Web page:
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Louisiana Court Upholds $185k Award for Student Forced to do 200 Push-Ups as Punishment

— February 14, 2020

The student’s kidney almost failed after finishing the bizarre punishment.

A Louisiana appeals court has upheld a $180,000 award for a McKinley High School student who was forced to perform more than 200 push-ups as a punishment.

According to The Associated Press, former McKinley student Tristen Rushing was ordered to perform 200 push-ups after arriving late to band practice in 2014. Rushing complied but wound up hospitalized, suffering muscle injuries and renal issues.

Rushing, along with his mother, Melissa, sued the East Baton Rouge Parish School Board in 2015. Their lawsuit also named as defendants McKinley High and the school’s former volunteer assistant band director, Jason Jones.

It was Jones, says The Advocate, who ordered the punishment.

“He was angry,” Rushing explained during a 2018 court session.

Legal gavel
Legal gavel; image courtesy of succo via Pixabay,

Last September, the two were awarded $185,000 in damages. But an appeals court reduced the amount, cutting back on medical reimbursement.

However, medical testimony in trial evidenced Rushing’s injuries: he’d damaged his muscles to such an extent that enzymes flooded his system, threatening his kidneys. Dr. Robert Chasuk, who treated Rushing afterward, said the teenager had an “unheard of level” of muscle enzyme at the time of intake.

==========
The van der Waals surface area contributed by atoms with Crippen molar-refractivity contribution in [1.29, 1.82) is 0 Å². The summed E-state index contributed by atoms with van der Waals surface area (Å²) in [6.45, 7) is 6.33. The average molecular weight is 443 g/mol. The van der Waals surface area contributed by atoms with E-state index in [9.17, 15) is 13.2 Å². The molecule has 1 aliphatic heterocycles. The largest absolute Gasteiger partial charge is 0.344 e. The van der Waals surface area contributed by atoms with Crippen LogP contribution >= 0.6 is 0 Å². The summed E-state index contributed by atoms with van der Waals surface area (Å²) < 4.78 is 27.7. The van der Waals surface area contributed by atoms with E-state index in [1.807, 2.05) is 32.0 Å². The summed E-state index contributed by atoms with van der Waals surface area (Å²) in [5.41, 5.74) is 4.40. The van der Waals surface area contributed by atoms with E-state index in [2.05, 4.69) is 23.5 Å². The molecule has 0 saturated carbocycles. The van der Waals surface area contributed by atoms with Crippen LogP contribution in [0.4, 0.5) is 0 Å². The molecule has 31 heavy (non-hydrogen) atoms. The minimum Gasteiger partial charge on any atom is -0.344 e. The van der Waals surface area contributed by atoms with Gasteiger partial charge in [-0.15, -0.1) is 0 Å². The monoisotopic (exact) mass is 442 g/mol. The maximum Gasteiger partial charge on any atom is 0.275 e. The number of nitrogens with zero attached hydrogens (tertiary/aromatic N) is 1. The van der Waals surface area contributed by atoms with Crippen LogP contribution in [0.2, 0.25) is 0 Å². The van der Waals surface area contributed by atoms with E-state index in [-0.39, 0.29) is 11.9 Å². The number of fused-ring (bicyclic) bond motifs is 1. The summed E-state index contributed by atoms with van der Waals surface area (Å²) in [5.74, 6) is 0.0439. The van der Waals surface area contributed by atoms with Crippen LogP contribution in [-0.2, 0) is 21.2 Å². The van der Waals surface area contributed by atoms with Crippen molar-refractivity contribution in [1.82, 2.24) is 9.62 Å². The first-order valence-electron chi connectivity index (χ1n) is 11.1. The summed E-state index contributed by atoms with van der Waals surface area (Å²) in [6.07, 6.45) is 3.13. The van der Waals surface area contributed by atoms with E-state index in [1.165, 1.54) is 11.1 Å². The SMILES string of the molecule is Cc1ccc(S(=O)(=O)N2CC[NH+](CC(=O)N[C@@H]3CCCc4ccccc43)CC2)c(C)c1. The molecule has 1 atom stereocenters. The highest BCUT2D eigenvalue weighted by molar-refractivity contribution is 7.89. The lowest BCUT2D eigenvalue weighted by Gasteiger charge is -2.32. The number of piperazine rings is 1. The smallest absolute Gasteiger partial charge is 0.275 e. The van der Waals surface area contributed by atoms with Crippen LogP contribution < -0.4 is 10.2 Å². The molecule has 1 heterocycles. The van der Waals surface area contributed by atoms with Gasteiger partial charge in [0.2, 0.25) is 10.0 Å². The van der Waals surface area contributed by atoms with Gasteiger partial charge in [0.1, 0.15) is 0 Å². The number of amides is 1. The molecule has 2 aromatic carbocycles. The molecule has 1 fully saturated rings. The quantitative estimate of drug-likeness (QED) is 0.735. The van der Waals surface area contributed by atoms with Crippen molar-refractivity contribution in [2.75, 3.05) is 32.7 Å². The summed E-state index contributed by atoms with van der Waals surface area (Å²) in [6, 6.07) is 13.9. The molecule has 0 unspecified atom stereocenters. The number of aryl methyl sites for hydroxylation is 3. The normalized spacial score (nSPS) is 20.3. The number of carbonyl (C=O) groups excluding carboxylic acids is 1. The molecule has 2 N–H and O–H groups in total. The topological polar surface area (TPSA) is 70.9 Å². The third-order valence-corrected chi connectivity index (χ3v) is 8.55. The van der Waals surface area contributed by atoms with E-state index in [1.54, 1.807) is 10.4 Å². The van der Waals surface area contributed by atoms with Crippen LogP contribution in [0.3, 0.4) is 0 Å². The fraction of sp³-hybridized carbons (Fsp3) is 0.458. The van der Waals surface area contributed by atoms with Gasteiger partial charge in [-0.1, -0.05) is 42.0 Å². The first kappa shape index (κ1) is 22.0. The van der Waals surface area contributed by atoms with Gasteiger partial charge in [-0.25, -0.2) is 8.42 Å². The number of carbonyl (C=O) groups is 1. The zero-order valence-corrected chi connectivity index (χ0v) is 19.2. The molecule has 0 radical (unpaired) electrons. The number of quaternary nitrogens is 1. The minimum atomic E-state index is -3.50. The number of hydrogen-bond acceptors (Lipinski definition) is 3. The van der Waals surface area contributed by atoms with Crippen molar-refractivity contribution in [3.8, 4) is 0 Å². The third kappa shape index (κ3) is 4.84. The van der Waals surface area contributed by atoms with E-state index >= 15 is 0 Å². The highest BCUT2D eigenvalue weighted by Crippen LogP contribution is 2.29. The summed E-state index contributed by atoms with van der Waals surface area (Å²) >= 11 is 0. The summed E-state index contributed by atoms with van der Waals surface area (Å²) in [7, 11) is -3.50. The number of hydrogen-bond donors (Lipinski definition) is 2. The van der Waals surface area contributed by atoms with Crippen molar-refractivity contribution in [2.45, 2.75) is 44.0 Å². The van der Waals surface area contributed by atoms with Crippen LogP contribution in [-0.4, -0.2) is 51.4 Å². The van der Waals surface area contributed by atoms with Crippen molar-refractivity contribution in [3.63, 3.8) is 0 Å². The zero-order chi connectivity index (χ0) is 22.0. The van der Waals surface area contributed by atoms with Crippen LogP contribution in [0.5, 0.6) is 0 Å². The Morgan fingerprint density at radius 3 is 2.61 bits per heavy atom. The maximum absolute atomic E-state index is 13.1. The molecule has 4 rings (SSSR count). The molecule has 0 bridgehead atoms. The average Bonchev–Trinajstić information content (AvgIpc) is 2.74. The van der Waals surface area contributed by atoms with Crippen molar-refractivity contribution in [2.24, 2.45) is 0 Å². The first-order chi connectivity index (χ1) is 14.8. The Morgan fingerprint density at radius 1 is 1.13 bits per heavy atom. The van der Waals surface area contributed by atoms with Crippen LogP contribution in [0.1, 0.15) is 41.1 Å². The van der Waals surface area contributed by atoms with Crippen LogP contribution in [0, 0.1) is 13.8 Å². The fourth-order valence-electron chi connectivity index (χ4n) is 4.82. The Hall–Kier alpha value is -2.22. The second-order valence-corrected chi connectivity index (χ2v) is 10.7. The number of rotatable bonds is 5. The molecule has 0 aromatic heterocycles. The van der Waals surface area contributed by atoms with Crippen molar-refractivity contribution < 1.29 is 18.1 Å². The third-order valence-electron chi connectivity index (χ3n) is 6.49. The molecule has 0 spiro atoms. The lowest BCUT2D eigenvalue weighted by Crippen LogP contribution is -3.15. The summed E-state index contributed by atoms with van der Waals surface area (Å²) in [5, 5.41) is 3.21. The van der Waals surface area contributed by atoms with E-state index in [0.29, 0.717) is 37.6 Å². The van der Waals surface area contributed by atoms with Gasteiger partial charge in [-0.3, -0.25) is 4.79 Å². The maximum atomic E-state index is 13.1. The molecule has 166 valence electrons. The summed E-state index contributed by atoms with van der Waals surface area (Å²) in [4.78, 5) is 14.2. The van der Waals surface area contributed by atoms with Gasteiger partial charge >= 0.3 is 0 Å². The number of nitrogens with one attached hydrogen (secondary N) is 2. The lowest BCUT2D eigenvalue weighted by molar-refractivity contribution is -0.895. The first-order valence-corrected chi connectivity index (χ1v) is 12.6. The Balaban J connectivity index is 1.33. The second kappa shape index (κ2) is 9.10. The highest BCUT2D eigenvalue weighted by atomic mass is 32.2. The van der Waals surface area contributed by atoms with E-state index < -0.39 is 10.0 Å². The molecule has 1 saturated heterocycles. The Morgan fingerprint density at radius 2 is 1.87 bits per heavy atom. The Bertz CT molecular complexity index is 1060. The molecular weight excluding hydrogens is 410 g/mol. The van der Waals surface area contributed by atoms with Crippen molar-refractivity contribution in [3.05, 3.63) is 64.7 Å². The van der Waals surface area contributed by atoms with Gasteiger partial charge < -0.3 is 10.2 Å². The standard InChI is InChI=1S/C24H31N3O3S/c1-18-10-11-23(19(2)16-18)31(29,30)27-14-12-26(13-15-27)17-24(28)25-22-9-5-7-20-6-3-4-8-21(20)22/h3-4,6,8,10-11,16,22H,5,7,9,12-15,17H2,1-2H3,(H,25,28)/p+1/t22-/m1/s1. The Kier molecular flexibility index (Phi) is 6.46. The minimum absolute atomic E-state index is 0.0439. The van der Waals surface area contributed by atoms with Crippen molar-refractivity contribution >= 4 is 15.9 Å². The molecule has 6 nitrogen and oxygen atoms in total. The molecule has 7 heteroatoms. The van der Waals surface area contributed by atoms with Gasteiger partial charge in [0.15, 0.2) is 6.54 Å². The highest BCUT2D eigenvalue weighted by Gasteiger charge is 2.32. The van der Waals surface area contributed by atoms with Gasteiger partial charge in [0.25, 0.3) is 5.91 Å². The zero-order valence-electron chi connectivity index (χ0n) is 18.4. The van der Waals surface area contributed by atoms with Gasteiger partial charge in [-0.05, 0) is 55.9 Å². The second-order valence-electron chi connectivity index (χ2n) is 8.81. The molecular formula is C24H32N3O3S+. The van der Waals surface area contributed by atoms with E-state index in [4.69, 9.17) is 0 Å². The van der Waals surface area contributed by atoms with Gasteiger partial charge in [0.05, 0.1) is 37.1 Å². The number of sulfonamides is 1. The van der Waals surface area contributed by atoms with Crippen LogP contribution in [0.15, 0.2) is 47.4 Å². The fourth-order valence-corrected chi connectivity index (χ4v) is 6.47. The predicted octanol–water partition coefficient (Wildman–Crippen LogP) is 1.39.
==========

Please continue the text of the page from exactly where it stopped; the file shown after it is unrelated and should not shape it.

“It was a threat to his kidneys,” Chasuk said.

Rushing, suggests The Associated Press, could’ve died without medical treatment.

Alongside muscle strain and renal failure, Rushing claims to have experienced drastic swelling in his arms after the incident. He also said his urine had turned “pitch-black.” And because Rushing reported the incident to school administrators, he was ostracized by his band classmates.

Jones earlier expressed regret for his choice of punishment.

“I didn’t think push-ups would be out of bounds,” Jones said in 2018, claiming he learned only later that he couldn’t order students to do push-ups.

Push-ups, Jones said, were only “a scare tactic to get [students’] attention.” He told the court that the punishment wasn’t meant to be painful—or, at the very least, not painful to the extent suffered by Rushing.

“It was a way to give them a consequence,” added band director Frank Williams.

Williams, though, went on to tell the court that he himself wouldn’t have ordered Rushing to do so many push-ups.

“I wouldn’t have given that order,” he said. “That’s a lot of push-ups. That’s not a number I would assign.

“Knowing what’s going on now, I wouldn’t think that’s a safe number,” Williams said.

Jones, adds The A.P., later apologized for the punishment, saying he wouldn’t have intentionally “done anything to hurt” a student. McKinley High School’s band director, Frank Williams, also offered an apology.


Ex-McKinley band member awarded $185,000 in push-up punishment case, jury decides

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Student hospitalized after pushup punishment gets $183K

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